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Derbyshire Life - - People - WORDS AND PHO­TOS: Paul Hob­son

Au­tumn is of­ten a sea­son of plenty but some­times, be­cause of a pro­longed dry hot sum­mer, many trees sim­ply can’t af­ford to di­vert es­sen­tial en­ergy into berry and acorn pro­duc­tion.

This has a mas­sive knock-on ef­fect for many an­i­mals. Our wood­land floors won’t be lib­er­ally scat­tered with acorns so jays, wood mice and squir­rels will have lit­tle with which to stock up their larders. The ef­fects of a bare cup­board won’t re­ally be felt in Novem­ber but if the win­ter is par­tic­u­larly se­vere, then many of these species will have a

With win­ter on the hori­zon, trees glow with colour, mi­gra­tory

birds ar­rive and house spi­ders set off in search of a mate

hard time later on.

We are now halfway through au­tumn and many trees will be show­ing the de­light­ful yel­lows, oranges and rus­sets that make wood­land walks so en­chant­ing at this time of year. The colours are de­pen­dent on many fac­tors, such as the species of tree and when the first frosts ar­rive. Sy­camores pro­duce stun­ning, in­tense

‘A pro­longed dry hot sum­mer has a mas­sive knock-on ef­fect for many an­i­mals’

Star­ling mur­mu­ra­tion,

Der­byshire

yel­lows in both our woods and towns. Birches are not quite so vi­brant but the im­pact of thou­sands of their small yel­low­green leaves rustling in the wind set against a dark moor­land will en­tice any land­scape artist’s eye. Oaks tend to colour up a lit­tle later and adopt a more som­bre set of burnt tones.

Most, if not all, of our sum­mer mi­grants have now left and the win­ter shift has def­i­nitely clocked on. Bands of thrushes (field­fares and red­wings) from North­ern Europe can of­ten be heard both day and night as they seek out new pas­tures to feed on. As long as the ground re­mains frost free they will look in our fields for in­ver­te­brates but if the weather takes a cold turn, and if they’re avail­able, they’ll go in search of rowan trees and hedges where there are still ripe berries.

Along with the thrushes, mil­lions of star­lings from

Eastern Europe will also be in­vad­ing our coun­try­side. They tend to set­tle in Bri­tain’s more west­erly coun­ties be­cause the ef­fects of frost are lower and the in­ver­te­brates more ac­ces­si­ble in the warmer soils dur­ing win­ter.

In Der­byshire we usu­ally have a fairly de­cent star­ling roost at Mid­dle­ton Moor. The ideal time to be there is in the evening, just as the sun sets, when groups of star­lings wing their way to­wards the reed beds where they will spend the night. If these small groups clump into one large wheel­ing mass of thou­sands – it doesn’t hap­pen ev­ery night – the sight in the twi­light sky is one of truly breath­tak­ing splen­dour.

Many birds change their be­hav­iour in au­tumn be­cause the de­mands on them have changed. They are no longer breed­ing so can flock to­gether and move around the coun­try­side far more. Small groups of long-tailed tits will be work­ing through wood­lands and gar­dens as they look for the many in­sects that are still abun­dant be­fore the on­set of the first frosts. Our larger eu­trophic (an eco­log­i­cal term that means nu­tri­ent rich) lakes, such as Cars­ing­ton, will now sup­port float­ing rafts of ducks such as wigeon, teal and shov­eler. Wood pi­geons, which are not ev­ery­one’s favourite be­cause of their in­va­sion of our gar­dens, will be roam­ing the fields and woods in the south of the county. Many of these will end up be­ing shot – a few pos­si­bly even mak­ing it onto the plates pre­pared by com­peti­tors in one of the gourmet TV cook­ery pro­grammes that cap­ture the in­ter­est of so many of us.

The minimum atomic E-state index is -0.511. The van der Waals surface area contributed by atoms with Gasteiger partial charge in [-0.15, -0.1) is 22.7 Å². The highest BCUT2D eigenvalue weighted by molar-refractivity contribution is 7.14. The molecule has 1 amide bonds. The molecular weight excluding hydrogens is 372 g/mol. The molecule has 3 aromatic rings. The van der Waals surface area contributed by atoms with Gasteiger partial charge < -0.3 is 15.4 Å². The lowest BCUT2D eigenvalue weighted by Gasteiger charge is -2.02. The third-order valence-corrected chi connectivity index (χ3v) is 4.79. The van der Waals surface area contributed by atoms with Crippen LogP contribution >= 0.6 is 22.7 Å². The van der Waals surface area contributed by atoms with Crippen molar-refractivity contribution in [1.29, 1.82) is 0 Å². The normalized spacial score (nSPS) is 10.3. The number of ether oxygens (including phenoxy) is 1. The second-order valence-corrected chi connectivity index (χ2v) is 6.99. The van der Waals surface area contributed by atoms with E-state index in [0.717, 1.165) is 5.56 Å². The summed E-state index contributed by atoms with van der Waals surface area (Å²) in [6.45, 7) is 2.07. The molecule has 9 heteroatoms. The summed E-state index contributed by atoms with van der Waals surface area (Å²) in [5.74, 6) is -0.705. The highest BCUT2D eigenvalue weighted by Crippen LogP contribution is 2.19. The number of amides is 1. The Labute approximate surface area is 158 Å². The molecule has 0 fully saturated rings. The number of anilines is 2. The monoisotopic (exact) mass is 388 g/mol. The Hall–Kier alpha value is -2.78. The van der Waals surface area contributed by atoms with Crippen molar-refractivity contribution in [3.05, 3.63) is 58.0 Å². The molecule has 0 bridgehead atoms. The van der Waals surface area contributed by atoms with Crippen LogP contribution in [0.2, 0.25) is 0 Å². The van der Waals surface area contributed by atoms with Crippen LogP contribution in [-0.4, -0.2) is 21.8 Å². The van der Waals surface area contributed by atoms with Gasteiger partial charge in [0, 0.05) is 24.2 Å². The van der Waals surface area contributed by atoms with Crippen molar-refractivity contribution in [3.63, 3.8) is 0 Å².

Novem­ber may seem an odd month to look for in­ver­te­brates but as long as we haven’t had a frost the num­ber of spi­ders

‘As long as we haven’t had a frost the num­ber of spi­ders in Der­byshire is prob­a­bly at its an­nual peak now’

in Der­byshire is prob­a­bly at its an­nual peak now. Many of these re­main hid­den from sight but can leave signs of just how abun­dant they ac­tu­ally are. A misty dawn walk across grass­land or moor­land can of­ten re­veal thou­sands of dew-span­gled webs draped across the veg­e­ta­tion and un­less you look closely you are un­likely to see the ar­chi­tects of these gos­samer in­sect traps.

How­ever, not all spi­ders spin webs. Many sim­ply hunt for their prey or lurk in dark cor­ners wait­ing for their prey to come to them. Late au­tumn is the best time to watch what is ar­guably the spi­der that cre­ates more havoc in house­holds than any other – the house spi­der. These have been liv­ing fairly un­ob­tru­sively, hid­den away in your house dur­ing the late sum­mer. In late au­tumn, how­ever, the long-legged males start to roam around the floors of your home, seek­ing the love of their lives, a fe­male house spi­der. These are fan­tas­tic, spec­tac­u­lar beasts but you can al­most hear the hor­ror film screams as one of these amorous males sud­denly ap­pears, run­ning across the car­pet as you sit re­lax­ing in front of the TV. How­ever, please don’t kill them. They can do you no harm. In fact they have been help­ing you all sum­mer by re­mov­ing un­wanted in­sects from your house. You may be tempted to be ‘kind’ and pop them out­side, which is not the worst thing you could do but it’s not re­ally kind as they live in your house. The best pol­icy is sim­ply to fall in love with them (per­haps even give them a name!), and learn to en­joy their nightly ram­bles across your pol­ished floor­boards or car­pet.

Dew-cov­ered spi­der’s web

BE­LOW, Wood mouse, Apode­mus syl­vati­cus, in wood­landRIGHT,Long tailedTit, Ae­git­ha­los cau­da­tus, perched on wil­low in the Peak Dis­trict

Gar­den spi­der, Ara­neus di­ade­ma­tus, in web with spun flies

Jay, Gar­ru­lus glan­dar­ius, Peak Dis­trict

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